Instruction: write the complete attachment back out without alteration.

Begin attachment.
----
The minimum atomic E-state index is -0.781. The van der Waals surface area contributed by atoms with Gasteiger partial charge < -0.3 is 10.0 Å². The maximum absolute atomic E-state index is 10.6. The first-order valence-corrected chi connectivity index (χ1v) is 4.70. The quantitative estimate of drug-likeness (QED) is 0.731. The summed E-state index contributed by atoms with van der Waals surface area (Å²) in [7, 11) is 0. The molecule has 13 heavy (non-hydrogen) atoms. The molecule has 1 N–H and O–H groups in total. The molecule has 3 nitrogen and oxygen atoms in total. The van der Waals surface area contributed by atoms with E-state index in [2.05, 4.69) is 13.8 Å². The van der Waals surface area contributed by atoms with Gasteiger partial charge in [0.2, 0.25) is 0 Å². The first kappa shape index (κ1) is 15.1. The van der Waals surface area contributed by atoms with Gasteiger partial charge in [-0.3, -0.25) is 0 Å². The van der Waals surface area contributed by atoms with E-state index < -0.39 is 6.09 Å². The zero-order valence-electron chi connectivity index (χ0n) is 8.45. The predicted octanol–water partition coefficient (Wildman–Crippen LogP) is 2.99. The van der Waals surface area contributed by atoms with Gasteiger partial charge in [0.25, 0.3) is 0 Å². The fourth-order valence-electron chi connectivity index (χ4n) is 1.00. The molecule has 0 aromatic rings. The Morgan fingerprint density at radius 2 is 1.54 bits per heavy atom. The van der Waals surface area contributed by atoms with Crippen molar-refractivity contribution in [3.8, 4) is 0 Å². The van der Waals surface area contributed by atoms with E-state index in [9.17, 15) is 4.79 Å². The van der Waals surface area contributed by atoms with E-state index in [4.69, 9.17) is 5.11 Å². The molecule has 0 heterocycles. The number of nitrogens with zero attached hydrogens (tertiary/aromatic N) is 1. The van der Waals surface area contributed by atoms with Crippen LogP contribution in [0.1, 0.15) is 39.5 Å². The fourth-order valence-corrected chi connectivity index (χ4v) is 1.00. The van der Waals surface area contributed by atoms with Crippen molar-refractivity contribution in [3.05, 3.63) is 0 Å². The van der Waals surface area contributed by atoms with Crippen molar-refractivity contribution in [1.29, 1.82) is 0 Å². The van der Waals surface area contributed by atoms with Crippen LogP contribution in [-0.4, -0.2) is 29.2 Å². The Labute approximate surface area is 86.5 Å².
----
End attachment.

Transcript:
The minimum atomic E-state index is -0.781. The van der Waals surface area contributed by atoms with Gasteiger partial charge < -0.3 is 10.0 Å². The maximum absolute atomic E-state index is 10.6. The first-order valence-corrected chi connectivity index (χ1v) is 4.70. The quantitative estimate of drug-likeness (QED) is 0.731. The summed E-state index contributed by atoms with van der Waals surface area (Å²) in [7, 11) is 0. The molecule has 13 heavy (non-hydrogen) atoms. The molecule has 1 N–H and O–H groups in total. The molecule has 3 nitrogen and oxygen atoms in total. The van der Waals surface area contributed by atoms with E-state index in [2.05, 4.69) is 13.8 Å². The van der Waals surface area contributed by atoms with Gasteiger partial charge in [0.2, 0.25) is 0 Å². The first kappa shape index (κ1) is 15.1. The van der Waals surface area contributed by atoms with Gasteiger partial charge in [-0.3, -0.25) is 0 Å². The van der Waals surface area contributed by atoms with E-state index < -0.39 is 6.09 Å². The zero-order valence-electron chi connectivity index (χ0n) is 8.45. The predicted octanol–water partition coefficient (Wildman–Crippen LogP) is 2.99. The van der Waals surface area contributed by atoms with Gasteiger partial charge in [0.25, 0.3) is 0 Å². The fourth-order valence-electron chi connectivity index (χ4n) is 1.00. The molecule has 0 aromatic rings. The Morgan fingerprint density at radius 2 is 1.54 bits per heavy atom. The van der Waals surface area contributed by atoms with Crippen molar-refractivity contribution in [3.8, 4) is 0 Å². The van der Waals surface area contributed by atoms with E-state index in [9.17, 15) is 4.79 Å². The van der Waals surface area contributed by atoms with E-state index in [4.69, 9.17) is 5.11 Å². The molecule has 0 heterocycles. The number of nitrogens with zero attached hydrogens (tertiary/aromatic N) is 1. The van der Waals surface area contributed by atoms with Crippen LogP contribution in [0.1, 0.15) is 39.5 Å². The fourth-order valence-corrected chi connectivity index (χ4v) is 1.00. The van der Waals surface area contributed by atoms with Crippen molar-refractivity contribution in [3.05, 3.63) is 0 Å². The van der Waals surface area contributed by atoms with Crippen molar-refractivity contribution in [1.29, 1.82) is 0 Å². The van der Waals surface area contributed by atoms with Crippen LogP contribution in [-0.4, -0.2) is 29.2 Å². The Labute approximate surface area is 86.5 Å².